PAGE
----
School signI had lunch today with the head teacher of a secondary school in Croydon. Among other things we were musing about how the debate about so-called ‘faith schools’ is being handled in the media. This was partly set off by an article in yesterday’s Guardian by Martin Wainwright about parental displeasure with a Portsmouth school’s decision to insist on a new school uniform for its students. The article, which seems to me to be entirely fair, begins as follows:

A comprehensive school has introduced a compulsory new uniform costing up to £97 a child, prompting fears that children from low-income households may be deterred from applying for a place.

Parents are protesting at a compulsory new uniform introduced by a comprehensive school which can cost £97 per child. The uniform for Oaklands Catholic school in Waterlooville, near Portsmouth, Hampshire, is available only from the school or one local retailer, giving parents no real opportunity to shop around. Government guidance on the issue is for schools to arrange a range of suppliers.

This is headed in the online version by:

Comprehensive defends new school uniform costing nearly £100.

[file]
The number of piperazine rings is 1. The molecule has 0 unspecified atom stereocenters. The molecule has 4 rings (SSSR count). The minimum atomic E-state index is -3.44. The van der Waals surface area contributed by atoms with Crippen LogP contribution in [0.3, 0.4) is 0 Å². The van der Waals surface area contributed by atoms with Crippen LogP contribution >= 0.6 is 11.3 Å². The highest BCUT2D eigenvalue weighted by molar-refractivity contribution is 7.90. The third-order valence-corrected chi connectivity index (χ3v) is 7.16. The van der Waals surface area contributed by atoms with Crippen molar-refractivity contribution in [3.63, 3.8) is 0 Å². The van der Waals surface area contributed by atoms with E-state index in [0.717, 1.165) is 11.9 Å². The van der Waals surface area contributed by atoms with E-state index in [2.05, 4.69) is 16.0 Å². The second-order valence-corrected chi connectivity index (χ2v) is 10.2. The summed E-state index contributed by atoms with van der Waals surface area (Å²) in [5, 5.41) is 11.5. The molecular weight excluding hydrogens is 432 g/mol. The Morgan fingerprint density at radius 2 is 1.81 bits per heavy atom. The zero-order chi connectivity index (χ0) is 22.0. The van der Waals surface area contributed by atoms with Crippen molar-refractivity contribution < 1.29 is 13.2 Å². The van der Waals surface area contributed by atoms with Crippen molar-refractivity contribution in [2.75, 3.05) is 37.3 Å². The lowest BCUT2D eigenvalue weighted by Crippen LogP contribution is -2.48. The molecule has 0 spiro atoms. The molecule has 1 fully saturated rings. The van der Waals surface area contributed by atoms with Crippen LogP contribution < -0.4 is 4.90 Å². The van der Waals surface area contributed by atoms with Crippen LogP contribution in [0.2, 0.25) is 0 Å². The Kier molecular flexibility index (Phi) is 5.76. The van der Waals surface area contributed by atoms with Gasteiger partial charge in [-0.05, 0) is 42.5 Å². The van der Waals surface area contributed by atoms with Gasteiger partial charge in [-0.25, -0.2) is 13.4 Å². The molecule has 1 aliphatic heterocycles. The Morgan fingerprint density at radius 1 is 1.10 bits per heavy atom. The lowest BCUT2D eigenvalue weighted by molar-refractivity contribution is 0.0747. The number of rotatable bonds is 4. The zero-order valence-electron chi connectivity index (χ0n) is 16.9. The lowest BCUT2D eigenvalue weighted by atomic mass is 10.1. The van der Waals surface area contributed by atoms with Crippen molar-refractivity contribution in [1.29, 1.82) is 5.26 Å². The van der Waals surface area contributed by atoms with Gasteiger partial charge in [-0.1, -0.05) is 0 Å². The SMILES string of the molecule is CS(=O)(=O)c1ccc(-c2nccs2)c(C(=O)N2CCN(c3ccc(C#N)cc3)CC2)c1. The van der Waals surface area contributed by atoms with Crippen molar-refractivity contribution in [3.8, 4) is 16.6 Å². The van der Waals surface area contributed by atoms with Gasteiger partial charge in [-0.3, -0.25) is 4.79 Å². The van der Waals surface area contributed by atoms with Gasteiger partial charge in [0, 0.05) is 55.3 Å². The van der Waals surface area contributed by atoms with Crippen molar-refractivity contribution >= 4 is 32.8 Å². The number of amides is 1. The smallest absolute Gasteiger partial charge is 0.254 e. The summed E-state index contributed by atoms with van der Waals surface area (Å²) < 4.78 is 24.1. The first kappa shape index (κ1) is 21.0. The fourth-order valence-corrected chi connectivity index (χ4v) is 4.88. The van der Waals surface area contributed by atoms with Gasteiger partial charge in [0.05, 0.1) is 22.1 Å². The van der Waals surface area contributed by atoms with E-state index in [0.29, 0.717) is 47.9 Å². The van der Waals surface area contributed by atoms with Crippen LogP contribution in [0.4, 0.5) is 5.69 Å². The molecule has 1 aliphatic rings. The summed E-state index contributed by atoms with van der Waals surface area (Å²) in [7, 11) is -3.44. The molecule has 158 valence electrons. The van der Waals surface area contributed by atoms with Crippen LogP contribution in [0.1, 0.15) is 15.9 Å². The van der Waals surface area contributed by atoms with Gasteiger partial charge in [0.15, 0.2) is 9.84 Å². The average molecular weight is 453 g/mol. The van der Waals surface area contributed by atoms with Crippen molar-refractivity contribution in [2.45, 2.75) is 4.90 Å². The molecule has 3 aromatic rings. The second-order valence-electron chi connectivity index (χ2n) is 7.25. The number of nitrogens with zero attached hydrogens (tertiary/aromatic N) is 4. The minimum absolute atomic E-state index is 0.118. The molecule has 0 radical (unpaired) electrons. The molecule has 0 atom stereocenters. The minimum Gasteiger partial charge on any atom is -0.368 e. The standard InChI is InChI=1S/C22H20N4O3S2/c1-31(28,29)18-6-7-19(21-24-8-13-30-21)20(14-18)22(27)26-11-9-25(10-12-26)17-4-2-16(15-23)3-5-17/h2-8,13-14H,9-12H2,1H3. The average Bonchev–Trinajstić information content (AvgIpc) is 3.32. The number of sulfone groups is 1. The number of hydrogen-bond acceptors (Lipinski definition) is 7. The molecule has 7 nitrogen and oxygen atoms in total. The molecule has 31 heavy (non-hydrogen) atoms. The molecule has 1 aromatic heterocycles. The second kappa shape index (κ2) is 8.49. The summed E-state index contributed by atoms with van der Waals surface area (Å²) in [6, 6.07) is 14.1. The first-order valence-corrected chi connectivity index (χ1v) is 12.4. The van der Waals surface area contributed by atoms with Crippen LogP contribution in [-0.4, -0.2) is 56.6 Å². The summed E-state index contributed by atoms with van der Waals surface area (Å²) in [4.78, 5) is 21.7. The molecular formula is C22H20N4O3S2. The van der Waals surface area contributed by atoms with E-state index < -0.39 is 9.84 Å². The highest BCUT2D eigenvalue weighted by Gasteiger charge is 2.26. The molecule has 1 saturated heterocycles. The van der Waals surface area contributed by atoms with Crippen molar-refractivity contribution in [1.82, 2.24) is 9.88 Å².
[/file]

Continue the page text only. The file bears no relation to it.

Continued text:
The school is simply described in the article itself as a ‘comprehensive school’. However, the newspaper version had a different headline:

Parents angry over faith school’s compulsory £100 uniform.

Now, that tells a very different story. The nature of this school is actually irrelevant to the story being reported. The writer has done a good job at telling us the story, letting us hear the voices in the discussion and setting it in a wider financial, social and educational context. So, what was the agenda of the sub-editor who added that headline to the newspaper copy?

I will be writing more about so-called ‘faith schools’ in due course as this debate needs a new direction. For example, simply lumping Church of England schools in with Roman Catholic schools or Islamic academies (whatever view you take of their desirability) is just lazy, ignorant and misleading. They are different beasts and it is not good enough simply to stick them together under one convenient catch-all category as if the differences didn’t matter and the unique ethos of each was irrelevant.

In what other sphere of life would such treatment be deemed acceptable?

The Guardian might well have a ‘line’ to push on these matters, but we should at the very least be able to expect more care and accuracy with its headlines.